Rugby uses new plays in hopes to return to championships


Tess Riecke

The rugby men practice for their upcoming season. Last season the men qualified for post-season games, but lost in the National small college 7-on-7 Sweet Sixteen. Many seniors graduated last year, so the team is filling in big holes.

Alex Eller, Staff Writer

The Wayne State College men’s and women’s rugby teams look to build off of strong performances from a year ago as they start their upcoming 2016-2017 rugby season.

Each team qualified for the postseason last year, with the men losing in the small college 7-on-7 Sweet Sixteen and the women winning the national championship for the fifth time in five years.

This recent success is in large part due to the relationship the players have with each other, whether on the practice field or just on campus.

“We are more of a family than a team. Playing together has allowed us the opportunity to work great with each other and become great friends on and off the field,” senior, Kelsa Mills senior said.

With lots of returning talent from last year, the Lady ‘Cats look ready to take another stab at the national championship in the upcoming year.

“We have thirteen of our fifteen starters returning this year, and all eyes are on the Wayne State College women to return to the Final Four and go for another title,” Darren Barner, coach of WSC rugby teams said.

Last year, the women traveled to New York City to take part in the national championships at the $8 million Anderson Rugby Field. After winning their fourth national championship, the team celebrated with a night of sightseeing in Manhattan, including the Statue of Liberty, Broadway and Times Square.

In October 2001, Barner, a WSC alum and former football player for the Wildcats from 1985 to 1988, started the Wildcat rugby program and has been a part of the program ever since.

The men’s team have more work on their hands, as they try to replace players from a senior loaded team.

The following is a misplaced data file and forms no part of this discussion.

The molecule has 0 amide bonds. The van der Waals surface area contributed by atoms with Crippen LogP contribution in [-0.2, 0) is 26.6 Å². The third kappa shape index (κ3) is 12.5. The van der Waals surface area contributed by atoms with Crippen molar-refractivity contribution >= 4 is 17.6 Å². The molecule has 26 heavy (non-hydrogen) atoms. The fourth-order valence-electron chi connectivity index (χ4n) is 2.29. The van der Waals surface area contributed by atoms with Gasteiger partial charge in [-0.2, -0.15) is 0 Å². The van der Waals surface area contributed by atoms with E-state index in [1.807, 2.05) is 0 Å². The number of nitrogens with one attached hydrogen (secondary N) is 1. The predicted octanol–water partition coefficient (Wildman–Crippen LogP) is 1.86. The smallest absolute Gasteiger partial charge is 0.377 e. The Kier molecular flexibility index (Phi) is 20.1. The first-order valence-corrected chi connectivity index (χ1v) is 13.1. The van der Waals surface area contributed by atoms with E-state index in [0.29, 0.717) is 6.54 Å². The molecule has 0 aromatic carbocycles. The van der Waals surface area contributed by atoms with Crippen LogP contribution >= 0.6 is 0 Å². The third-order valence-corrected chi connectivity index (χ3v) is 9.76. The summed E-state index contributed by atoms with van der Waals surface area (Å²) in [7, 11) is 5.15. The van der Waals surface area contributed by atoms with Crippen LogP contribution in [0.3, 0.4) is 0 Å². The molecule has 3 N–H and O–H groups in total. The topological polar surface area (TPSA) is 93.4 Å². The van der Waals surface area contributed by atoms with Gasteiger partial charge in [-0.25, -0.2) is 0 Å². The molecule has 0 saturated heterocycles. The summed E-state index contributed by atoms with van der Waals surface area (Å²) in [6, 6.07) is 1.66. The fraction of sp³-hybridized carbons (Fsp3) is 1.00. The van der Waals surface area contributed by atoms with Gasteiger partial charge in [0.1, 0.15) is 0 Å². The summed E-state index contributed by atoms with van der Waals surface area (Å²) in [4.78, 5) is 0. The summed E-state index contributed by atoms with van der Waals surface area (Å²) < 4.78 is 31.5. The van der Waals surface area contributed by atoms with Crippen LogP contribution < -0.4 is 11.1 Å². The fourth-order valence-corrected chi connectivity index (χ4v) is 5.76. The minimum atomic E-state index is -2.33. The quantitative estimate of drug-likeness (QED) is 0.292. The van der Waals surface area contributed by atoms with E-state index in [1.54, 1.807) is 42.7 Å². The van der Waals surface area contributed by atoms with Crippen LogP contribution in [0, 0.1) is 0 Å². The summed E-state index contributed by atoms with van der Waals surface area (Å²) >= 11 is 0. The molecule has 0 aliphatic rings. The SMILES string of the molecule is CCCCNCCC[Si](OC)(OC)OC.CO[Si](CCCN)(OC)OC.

“The men’s team was very senior heavy in the backfield, and will need incoming freshmen to fill some holes, especially at the scrum,” Barner said.

Barner hopes to fill some of these holes with some incoming freshman who are blue-chip Division I players, who have chosen Wayne for their rugby program and education.

Along with the early season drama of filling in some final starting roster spots, each team will have to take hold of a new pro-style offense that will be brought to the table this year.

Barner had the opportunity to go work with a professional team this summer and will bring back several tools that he hopes will make both offenses more explosive and dynamic.

“The big things for us will be communication, and running our new pro-offense. It is a ‘read and react’ offense, the equivalent of a run and gun offense, which is very fast pace,” Barner said. “When running right, it is one of the hardest styles of offenses to stop, as it requires fast play-making ability along with stamina.”

As both teams look forward to the beginning of another grueling year of rugby at Wayne State, it’s fair to say there is more than a little bit of pressure on each squad to perform well at a high level.

The bar has been set high over recent years with the substantial amount of success that both programs have experienced, and it would be easy for the teams to falter and take a step back, but this is no ordinary place.

“When we step on the field this fall, I expect us to be just as successful as we have been in the past. I expect to go out there and win every game,” Mills said.

The season kickoffs off on Friday, as the teams travel to Northern Iowa to take on the Panthers.